San Francisco’s swelling homeless population—which broke 8,000 for the first time in the city’s most recent count in January—needs more bathrooms.
So much so that Mayor London Breed promised Thursday to add $11.9 million for city sanitation services, including $8.6 million specifically for the city’s Pit Stop program, which operates staffed public toilets in busy neighborhoods.
Breed, in the process of preparing a new proposed budget through 2021, said in Thursday’s announcement that she hopes “to not only increase street cleaning but keep San Francisco clean in the first place.”
According to a 2018-2020 budget proposal, “Pit Stops are public restrooms—installed either permanently or temporary portables—that are staffed by trained attendants. The attendants ensure that the restrooms are safe, clean, and not the site of criminal behavior. In turn, the restrooms are much more attractive for people to use.”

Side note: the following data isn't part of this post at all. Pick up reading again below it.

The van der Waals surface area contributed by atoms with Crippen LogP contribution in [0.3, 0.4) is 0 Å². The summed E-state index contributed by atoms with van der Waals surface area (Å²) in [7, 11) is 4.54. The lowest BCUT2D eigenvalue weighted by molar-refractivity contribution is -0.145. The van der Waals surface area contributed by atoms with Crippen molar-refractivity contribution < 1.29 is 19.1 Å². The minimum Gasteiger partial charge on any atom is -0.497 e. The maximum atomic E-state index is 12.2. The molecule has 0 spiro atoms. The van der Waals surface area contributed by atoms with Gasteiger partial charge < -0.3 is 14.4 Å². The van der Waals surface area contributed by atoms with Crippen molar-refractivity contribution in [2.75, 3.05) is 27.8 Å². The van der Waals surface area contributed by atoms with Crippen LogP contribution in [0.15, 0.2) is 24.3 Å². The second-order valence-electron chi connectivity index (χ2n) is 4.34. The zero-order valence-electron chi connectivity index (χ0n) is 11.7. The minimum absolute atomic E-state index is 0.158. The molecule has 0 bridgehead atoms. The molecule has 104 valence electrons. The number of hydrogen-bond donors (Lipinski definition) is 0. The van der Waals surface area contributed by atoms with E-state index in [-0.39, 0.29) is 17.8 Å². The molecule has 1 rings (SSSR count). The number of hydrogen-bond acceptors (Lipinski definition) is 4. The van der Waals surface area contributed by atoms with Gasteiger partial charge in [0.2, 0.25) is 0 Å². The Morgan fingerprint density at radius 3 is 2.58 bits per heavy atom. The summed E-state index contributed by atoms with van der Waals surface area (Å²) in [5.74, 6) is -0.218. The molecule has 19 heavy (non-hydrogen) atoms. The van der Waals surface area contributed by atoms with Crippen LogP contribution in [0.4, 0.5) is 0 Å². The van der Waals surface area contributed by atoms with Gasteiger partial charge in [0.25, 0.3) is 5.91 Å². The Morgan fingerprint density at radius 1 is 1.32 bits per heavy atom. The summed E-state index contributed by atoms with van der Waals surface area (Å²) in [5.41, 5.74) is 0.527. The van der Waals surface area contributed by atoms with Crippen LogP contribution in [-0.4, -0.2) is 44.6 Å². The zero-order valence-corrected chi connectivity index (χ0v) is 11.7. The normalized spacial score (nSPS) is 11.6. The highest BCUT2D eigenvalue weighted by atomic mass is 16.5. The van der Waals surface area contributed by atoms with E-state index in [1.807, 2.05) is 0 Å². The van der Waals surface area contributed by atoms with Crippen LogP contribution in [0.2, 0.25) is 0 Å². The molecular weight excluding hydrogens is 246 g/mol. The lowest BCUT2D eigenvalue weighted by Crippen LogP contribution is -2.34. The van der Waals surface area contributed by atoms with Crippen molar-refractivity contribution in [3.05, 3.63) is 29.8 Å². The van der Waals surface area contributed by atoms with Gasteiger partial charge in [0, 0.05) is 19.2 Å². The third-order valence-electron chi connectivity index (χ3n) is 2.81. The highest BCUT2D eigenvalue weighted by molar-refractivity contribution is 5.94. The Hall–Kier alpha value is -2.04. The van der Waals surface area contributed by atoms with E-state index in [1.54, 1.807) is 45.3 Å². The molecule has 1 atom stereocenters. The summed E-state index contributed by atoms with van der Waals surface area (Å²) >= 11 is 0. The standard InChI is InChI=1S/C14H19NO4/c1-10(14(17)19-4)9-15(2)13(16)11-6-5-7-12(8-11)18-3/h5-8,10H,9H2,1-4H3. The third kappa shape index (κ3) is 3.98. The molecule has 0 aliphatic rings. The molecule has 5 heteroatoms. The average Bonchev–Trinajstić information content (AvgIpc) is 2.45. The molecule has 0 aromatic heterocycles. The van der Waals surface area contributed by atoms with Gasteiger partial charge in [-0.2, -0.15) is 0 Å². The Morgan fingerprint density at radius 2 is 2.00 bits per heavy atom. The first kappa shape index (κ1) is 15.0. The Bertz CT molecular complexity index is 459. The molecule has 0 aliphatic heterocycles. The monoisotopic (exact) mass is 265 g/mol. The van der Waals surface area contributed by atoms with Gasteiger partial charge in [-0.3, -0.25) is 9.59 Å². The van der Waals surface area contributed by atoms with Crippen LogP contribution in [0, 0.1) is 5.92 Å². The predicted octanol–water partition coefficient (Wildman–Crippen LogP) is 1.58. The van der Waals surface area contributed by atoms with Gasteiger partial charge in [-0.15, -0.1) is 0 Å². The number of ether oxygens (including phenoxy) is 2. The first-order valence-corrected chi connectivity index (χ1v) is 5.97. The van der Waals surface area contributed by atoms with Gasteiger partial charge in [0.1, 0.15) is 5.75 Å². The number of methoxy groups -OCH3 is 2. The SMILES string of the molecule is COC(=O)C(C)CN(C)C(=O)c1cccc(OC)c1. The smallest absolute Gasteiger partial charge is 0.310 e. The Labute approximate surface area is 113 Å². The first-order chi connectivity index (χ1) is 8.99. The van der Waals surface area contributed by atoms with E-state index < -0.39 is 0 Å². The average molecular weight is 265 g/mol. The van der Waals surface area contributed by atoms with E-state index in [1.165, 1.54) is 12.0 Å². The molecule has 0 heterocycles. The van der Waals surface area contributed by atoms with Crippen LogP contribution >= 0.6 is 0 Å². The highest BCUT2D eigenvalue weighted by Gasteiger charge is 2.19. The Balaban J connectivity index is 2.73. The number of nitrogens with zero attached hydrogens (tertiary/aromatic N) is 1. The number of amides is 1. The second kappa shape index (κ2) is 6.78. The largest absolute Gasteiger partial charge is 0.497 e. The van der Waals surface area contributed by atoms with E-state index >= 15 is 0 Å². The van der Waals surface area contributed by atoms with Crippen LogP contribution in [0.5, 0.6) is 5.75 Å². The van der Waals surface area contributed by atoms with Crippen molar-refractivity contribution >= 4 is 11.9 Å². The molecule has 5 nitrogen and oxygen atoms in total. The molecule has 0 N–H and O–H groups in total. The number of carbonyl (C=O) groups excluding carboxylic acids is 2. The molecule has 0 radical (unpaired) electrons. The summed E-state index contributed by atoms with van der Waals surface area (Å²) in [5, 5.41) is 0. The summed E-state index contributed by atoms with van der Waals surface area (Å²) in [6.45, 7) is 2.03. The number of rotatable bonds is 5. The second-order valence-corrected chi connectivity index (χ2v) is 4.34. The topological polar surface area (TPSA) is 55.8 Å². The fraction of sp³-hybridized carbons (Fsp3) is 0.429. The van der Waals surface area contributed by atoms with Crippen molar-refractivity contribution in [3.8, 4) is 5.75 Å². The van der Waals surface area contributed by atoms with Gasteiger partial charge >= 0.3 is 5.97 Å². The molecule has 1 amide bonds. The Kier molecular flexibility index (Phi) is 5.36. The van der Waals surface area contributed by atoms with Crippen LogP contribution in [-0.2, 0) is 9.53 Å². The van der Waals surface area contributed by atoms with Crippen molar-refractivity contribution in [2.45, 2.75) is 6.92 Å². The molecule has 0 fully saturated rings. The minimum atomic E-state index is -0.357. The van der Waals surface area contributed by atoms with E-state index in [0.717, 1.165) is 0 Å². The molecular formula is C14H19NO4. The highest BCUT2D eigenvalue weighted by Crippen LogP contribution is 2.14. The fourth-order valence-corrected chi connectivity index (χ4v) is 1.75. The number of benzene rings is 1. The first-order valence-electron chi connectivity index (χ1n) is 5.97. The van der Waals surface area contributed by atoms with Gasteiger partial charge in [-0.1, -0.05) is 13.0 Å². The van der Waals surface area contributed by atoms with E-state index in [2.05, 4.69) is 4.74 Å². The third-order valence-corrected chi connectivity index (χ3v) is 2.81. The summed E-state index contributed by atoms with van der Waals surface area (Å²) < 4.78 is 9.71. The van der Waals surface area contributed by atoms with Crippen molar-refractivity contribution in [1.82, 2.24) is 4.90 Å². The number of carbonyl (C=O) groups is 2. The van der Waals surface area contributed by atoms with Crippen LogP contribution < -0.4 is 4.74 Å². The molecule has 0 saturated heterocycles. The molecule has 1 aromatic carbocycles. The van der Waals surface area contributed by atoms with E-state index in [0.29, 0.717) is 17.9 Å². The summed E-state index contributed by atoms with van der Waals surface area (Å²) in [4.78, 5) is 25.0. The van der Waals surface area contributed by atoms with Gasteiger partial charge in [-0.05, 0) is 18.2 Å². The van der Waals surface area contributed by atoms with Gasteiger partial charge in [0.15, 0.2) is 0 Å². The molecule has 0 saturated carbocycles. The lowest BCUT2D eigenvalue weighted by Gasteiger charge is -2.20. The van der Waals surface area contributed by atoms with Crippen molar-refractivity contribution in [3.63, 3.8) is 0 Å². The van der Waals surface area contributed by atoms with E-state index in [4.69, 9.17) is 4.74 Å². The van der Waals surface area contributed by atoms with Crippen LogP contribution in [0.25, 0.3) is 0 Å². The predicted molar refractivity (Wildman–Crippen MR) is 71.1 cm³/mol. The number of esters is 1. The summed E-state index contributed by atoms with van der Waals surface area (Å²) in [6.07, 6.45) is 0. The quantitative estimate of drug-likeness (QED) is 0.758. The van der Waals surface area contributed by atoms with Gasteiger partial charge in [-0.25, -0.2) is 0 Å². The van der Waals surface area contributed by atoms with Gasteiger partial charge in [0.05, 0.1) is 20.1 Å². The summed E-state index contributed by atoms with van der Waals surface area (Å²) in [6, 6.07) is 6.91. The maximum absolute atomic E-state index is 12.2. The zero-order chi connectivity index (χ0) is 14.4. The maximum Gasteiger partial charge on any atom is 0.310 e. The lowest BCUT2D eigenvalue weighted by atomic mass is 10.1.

Locations open as early as 7 a.m. and close as late as 8 p.m., but all of them have different schedules.
Of the proposed $11.9 million, $3.4 million will cover street cleaning, but the majority would go toward Pit Stop, with seven new locations promised.
That’s the equivalent of more than $1.2 million per toilet, but Mission Local estimated in 2018 that “a single Pit Stop can cost between $170,000 and $205,000 a year to operate”—up to $410,000 per toilet on a two-year budget.
The rest of the new funds would expand hours at existing locations, as well as add “80 new BigBelly trash cans throughout the city.”
Even with seven new locations that would still be just one Pit Stop for every 242 homeless residents that the city estimates live in San Francisco this year.
However, the proposed cash boost would be big for Pit Stop; the previous budget was $3.1 million per year. In 2015, the entire budget was just $1 million.
Demands to clean up stray poop on SF sidewalks have risen in recent years, with more than 28,000 calls to 311 in 2018 alone.
As Curbed SF noted in the past, city records do not distinguish—and very often Public Works doesn’t even know—which of these cleanups is the result of a human mishap and which are the product of inconsiderate dogs and other animals.
But it’s no secret that many people who live on San Francisco’s streets often find themselves with nowhere to go when nature calls.